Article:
Op-ed: Finding the funds to fight climate change

By Kumi Naidoo 1 November 2011

As President Zuma sets off for next week’s summit of G20 leaders in Cannes, France, he will rightly have one eye on the UN climate change conference his government will host in Durban, South Africa, before the end of the year. On the critical issue of long-term finance to help developing countries tackle climate change, the president can use the G20 meeting as a springboard for success in Durban. By KUMI NAIDOO and JEREMY HOBBS.

At last year’s climate conference in Cancun, Mexico, rich countries reiterated their commitment to mobilise $100 billion per year by 2020 for climate action in poor countries, and governments agreed to establish a Green Climate Fund to help channel the money. But without decisions in Durban on where this long-term finance will come from, the $100 billion commitment will remain an aspiration, not a reality, and the Green Climate Fund little more than an empty shell.

That would be a tragedy first and foremost for the millions of Africans already struggling on the front lines of climate change – a crisis they did least to cause. The most savage impact of climate change this century is likely to be hunger. Rising temperatures and changing rainfall patterns are already hitting the yields of key crops on which the livelihoods of so many poor women and men on the continent depend. Food prices are already rising. Without urgent action, yields of key crops could fall 50% in some countries within a generation.

Smallholder farmers need help now to adapt to increasingly unpredictable seasons that make it hard to know when to plant and sow their crops. New seeds, better irrigation systems and assistance in diversifying crops all come at a price. The devastating drought in the Horn of Africa shows clearly why resources are needed now to invest in improved weather forecasting and early warning systems. We must be better prepared for the floods and droughts that are projected to become more frequent and severe as our world warms. For President Zuma, it is also an opportunity to call for support for the millions of Africans affected by climate change.

On the G20 agenda next week, two clear options for generating substantial new sums of finance stand out. Both have gathered significant momentum and high level backing in recent weeks, and President Zuma should champion agreement on them both.

First, Europe is on the verge of implementing a tax on all financial transactions that could generate 60 billion euros per year.

French President Sarkozy is already committed to the idea, and has been pushing for an agreement that would see G20 members use taxes like this, implemented domestically, to fight poverty and climate change. Developed countries should use the money to meet their international financing obligations, while developing countries could use them for similar purposes at home. Vocal support from President Zuma and other G20 leaders at the summit will make it very difficult for European leaders to keep all the money to themselves.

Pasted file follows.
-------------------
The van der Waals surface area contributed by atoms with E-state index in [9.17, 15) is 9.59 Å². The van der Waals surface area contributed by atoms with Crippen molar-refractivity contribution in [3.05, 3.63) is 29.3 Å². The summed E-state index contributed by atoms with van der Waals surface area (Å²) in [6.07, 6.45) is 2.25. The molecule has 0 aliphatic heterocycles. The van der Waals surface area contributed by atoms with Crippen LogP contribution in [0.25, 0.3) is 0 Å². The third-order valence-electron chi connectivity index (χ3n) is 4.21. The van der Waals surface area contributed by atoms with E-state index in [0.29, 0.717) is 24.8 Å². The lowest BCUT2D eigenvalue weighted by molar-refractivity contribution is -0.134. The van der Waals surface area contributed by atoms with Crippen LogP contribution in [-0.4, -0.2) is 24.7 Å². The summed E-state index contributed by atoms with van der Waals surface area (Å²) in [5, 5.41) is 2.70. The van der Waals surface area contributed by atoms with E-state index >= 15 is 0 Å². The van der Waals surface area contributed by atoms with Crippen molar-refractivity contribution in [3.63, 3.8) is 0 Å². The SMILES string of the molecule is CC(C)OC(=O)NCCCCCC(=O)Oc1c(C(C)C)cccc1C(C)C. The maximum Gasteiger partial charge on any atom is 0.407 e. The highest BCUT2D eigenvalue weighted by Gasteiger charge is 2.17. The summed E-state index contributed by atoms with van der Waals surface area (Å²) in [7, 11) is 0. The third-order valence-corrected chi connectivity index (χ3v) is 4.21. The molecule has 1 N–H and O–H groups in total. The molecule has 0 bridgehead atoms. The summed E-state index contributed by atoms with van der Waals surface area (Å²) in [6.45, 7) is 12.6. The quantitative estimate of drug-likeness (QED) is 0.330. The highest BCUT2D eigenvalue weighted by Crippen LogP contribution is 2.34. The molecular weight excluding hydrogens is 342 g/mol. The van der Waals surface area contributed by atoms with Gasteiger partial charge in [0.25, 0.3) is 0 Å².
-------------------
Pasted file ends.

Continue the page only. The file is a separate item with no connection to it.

Second, there is growing support for applying a fair carbon charge to international transport. A report from the World Bank, IMF and other international organisations to the G20 shows that a moderate charge on the unregulated, high and rising emissions from ships and planes would both cut emissions and generate around 40 billion US dollars per year by 2020. Critically, the report shows that such a charge can be applied with a compensation mechanism for developing countries that ensures they will not be unfairly hit by the measure.

France, Germany and South Africa have all signalled their support for such an agreement, while India has indicated they could be willing to agree. It is vital that President Zuma gives his backing to this option, and rallies others behind him. It would be a clear signal that all sectors in the global economy must contribute to the fight against climate change.
The support of G20 leaders in Cannes for mobilising substantial new sums of finance from sources like these would lay the foundation for the global agreements needed in Durban. If Africa is to prevail in the struggle against climate change, such lifesaving resources will be vital. For President Zuma it is even more important to demonstrate his leadership in the upcoming UN Climate Talks in Durban. As host of COP 17, he needs to show that South Africa is cleaning up its act, and embracing a sustainable development pathway. DM

Kumi Naidoo is the executive director of Greenpeace and Jeremy Hobbs is the executive director of Oxfam International.


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